Beginning sometime in 1996 and continuing to the present, Complainant has maintained a website at “www.bizfilings.com” offering online business forms and related products and services.
On August 9, 2000, Complainant filed an application with the United States Patent and Trademark Office (USPTO) to register BIZFILINGS.COM as a service mark on an intent-to-use basis. (Ser. No. 76106587).
On April 8, 2002, Respondent registered the Domain Name. Respondent thereafter used the Domain Name to direct to a website that provided advertising and links to other sites offering various business related services.
The USPTO refused on July 1, 2002 to register Complainant’s BIZFILINGS.COM mark on grounds that it was merely descriptive of the identified services. Complainant did not appeal the final refusal. The application was abandoned on January 3, 2003.
On May 21, 2008, Complainant filed an Intent-to-Use application with the USPTO to register the trademark BIZFILINGS. The USPTO initially refused to register the mark on grounds that it was merely descriptive.
On October 27, 2009, the USPTO registered Complainant’s BIZFILINGS trademark, Registration No. 3,700,794, based on acquired distinctiveness under Section 2(F) of the Lanham Trademark Act. The registration was based on various claims of first use in commerce for different classes of goods and services. The earliest claim of first use in commerce was August 7, 1996, for Classes 35 and 45.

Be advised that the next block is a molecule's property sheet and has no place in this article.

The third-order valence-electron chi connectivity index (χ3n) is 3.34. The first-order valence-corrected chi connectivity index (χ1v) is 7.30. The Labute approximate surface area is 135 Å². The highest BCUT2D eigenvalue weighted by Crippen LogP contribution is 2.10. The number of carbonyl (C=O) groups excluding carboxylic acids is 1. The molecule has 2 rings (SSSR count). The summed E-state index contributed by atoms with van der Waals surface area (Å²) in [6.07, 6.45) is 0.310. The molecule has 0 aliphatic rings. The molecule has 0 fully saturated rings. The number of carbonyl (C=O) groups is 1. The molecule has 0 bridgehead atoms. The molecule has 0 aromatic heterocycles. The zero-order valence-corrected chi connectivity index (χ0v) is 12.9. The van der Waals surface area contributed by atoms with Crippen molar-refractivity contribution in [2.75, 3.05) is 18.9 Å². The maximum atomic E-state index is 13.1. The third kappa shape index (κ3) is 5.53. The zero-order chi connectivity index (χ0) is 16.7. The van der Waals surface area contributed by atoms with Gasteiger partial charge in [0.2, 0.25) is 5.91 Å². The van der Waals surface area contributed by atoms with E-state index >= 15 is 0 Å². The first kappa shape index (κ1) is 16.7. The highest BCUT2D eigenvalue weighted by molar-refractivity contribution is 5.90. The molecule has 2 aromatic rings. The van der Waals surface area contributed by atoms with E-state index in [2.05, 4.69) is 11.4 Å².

5. Parties’ Contentions
Complainant contends as follows:
Complainant offers online products to assist small businesses and entrepreneurs with incorporation, business management, compliance and registered agent services. The company’s products are primarily marketed and sold through its website at “www.bizfilings.com”. The company was founded in 1996 and continues to be a leader in the field. Complainant claims revenues of approximately USD 100 million since 1996 from sales of goods and services sold under the BIZFILINGS mark and over 500,000 customers.
Complainant owns the trademark registration for BIZFILINGS, issued October 27, 2009, but claims also that it first used and established protectable common law rights in BIZFILINGS long prior to Respondent’s registration of the Domain Name in April 2002. Complainant cites the traffic statistics for the website from 1996 through 2009, stating that the website “prominently bears the BIZFILINGS® mark.” Complainant’s BIZFILINGS mark appears prominently on advertising and promotional materials for its goods and services.